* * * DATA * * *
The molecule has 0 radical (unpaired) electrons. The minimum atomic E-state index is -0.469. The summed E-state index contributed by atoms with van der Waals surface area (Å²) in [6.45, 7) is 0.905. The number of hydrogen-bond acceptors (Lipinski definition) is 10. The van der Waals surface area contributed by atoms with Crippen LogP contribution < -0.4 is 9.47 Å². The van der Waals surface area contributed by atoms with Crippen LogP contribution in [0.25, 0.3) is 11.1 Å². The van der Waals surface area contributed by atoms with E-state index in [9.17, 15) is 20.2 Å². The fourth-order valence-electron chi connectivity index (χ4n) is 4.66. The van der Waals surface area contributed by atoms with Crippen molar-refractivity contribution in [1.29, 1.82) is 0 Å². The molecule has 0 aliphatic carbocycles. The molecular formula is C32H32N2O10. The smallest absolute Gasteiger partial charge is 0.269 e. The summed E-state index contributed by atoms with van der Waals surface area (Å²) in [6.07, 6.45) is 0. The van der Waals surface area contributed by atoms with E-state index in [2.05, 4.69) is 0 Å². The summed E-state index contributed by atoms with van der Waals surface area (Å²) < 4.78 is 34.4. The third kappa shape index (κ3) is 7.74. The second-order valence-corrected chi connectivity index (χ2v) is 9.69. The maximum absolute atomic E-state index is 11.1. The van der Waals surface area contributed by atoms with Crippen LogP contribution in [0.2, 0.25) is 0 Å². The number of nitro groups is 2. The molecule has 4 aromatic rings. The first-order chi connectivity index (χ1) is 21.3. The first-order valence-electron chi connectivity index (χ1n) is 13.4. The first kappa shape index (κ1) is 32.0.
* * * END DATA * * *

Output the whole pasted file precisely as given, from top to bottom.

The molecule has 0 radical (unpaired) electrons. The minimum atomic E-state index is -0.469. The summed E-state index contributed by atoms with van der Waals surface area (Å²) in [6.45, 7) is 0.905. The number of hydrogen-bond acceptors (Lipinski definition) is 10. The van der Waals surface area contributed by atoms with Crippen LogP contribution < -0.4 is 9.47 Å². The van der Waals surface area contributed by atoms with Crippen LogP contribution in [0.25, 0.3) is 11.1 Å². The van der Waals surface area contributed by atoms with E-state index in [9.17, 15) is 20.2 Å². The fourth-order valence-electron chi connectivity index (χ4n) is 4.66. The van der Waals surface area contributed by atoms with Crippen molar-refractivity contribution in [1.29, 1.82) is 0 Å². The molecule has 0 aliphatic carbocycles. The molecular formula is C32H32N2O10. The smallest absolute Gasteiger partial charge is 0.269 e. The summed E-state index contributed by atoms with van der Waals surface area (Å²) in [6.07, 6.45) is 0. The van der Waals surface area contributed by atoms with E-state index in [2.05, 4.69) is 0 Å². The summed E-state index contributed by atoms with van der Waals surface area (Å²) < 4.78 is 34.4. The third kappa shape index (κ3) is 7.74. The second-order valence-corrected chi connectivity index (χ2v) is 9.69. The maximum absolute atomic E-state index is 11.1. The van der Waals surface area contributed by atoms with Crippen LogP contribution in [0.2, 0.25) is 0 Å². The number of nitro groups is 2. The molecule has 4 aromatic rings. The first-order chi connectivity index (χ1) is 21.3. The first-order valence-electron chi connectivity index (χ1n) is 13.4. The first kappa shape index (κ1) is 32.0.